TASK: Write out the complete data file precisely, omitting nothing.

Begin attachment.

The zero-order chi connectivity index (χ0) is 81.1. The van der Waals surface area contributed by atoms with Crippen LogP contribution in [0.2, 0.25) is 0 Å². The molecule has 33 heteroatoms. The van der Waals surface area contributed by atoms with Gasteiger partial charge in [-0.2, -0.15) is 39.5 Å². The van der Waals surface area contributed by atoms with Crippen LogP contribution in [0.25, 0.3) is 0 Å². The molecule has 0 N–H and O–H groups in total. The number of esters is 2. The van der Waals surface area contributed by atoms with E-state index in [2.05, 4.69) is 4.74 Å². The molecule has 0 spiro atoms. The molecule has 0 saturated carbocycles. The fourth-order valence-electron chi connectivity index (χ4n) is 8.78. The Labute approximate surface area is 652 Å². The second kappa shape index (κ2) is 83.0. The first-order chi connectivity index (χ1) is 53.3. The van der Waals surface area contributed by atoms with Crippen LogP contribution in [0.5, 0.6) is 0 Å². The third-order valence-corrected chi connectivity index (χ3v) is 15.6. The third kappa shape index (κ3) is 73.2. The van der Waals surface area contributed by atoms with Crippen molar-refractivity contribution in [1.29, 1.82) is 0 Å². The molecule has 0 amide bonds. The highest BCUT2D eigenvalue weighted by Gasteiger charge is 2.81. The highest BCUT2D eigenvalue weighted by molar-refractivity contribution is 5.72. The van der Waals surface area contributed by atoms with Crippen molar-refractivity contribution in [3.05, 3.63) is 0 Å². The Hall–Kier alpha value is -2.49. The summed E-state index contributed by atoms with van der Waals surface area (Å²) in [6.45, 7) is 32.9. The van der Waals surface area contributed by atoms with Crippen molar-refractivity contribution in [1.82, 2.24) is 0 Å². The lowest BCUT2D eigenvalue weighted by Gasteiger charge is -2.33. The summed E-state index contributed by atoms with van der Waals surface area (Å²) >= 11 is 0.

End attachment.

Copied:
The zero-order chi connectivity index (χ0) is 81.1. The van der Waals surface area contributed by atoms with Crippen LogP contribution in [0.2, 0.25) is 0 Å². The molecule has 33 heteroatoms. The van der Waals surface area contributed by atoms with Gasteiger partial charge in [-0.2, -0.15) is 39.5 Å². The van der Waals surface area contributed by atoms with Crippen LogP contribution in [0.25, 0.3) is 0 Å². The molecule has 0 N–H and O–H groups in total. The number of esters is 2. The van der Waals surface area contributed by atoms with E-state index in [2.05, 4.69) is 4.74 Å². The molecule has 0 spiro atoms. The molecule has 0 saturated carbocycles. The fourth-order valence-electron chi connectivity index (χ4n) is 8.78. The Labute approximate surface area is 652 Å². The second kappa shape index (κ2) is 83.0. The first-order chi connectivity index (χ1) is 53.3. The van der Waals surface area contributed by atoms with Crippen LogP contribution in [0.5, 0.6) is 0 Å². The third-order valence-corrected chi connectivity index (χ3v) is 15.6. The third kappa shape index (κ3) is 73.2. The van der Waals surface area contributed by atoms with Crippen molar-refractivity contribution in [1.29, 1.82) is 0 Å². The molecule has 0 amide bonds. The highest BCUT2D eigenvalue weighted by Gasteiger charge is 2.81. The highest BCUT2D eigenvalue weighted by molar-refractivity contribution is 5.72. The van der Waals surface area contributed by atoms with Crippen molar-refractivity contribution in [3.05, 3.63) is 0 Å². The Hall–Kier alpha value is -2.49. The summed E-state index contributed by atoms with van der Waals surface area (Å²) in [6.45, 7) is 32.9. The van der Waals surface area contributed by atoms with Crippen molar-refractivity contribution in [1.82, 2.24) is 0 Å². The lowest BCUT2D eigenvalue weighted by Gasteiger charge is -2.33. The summed E-state index contributed by atoms with van der Waals surface area (Å²) >= 11 is 0.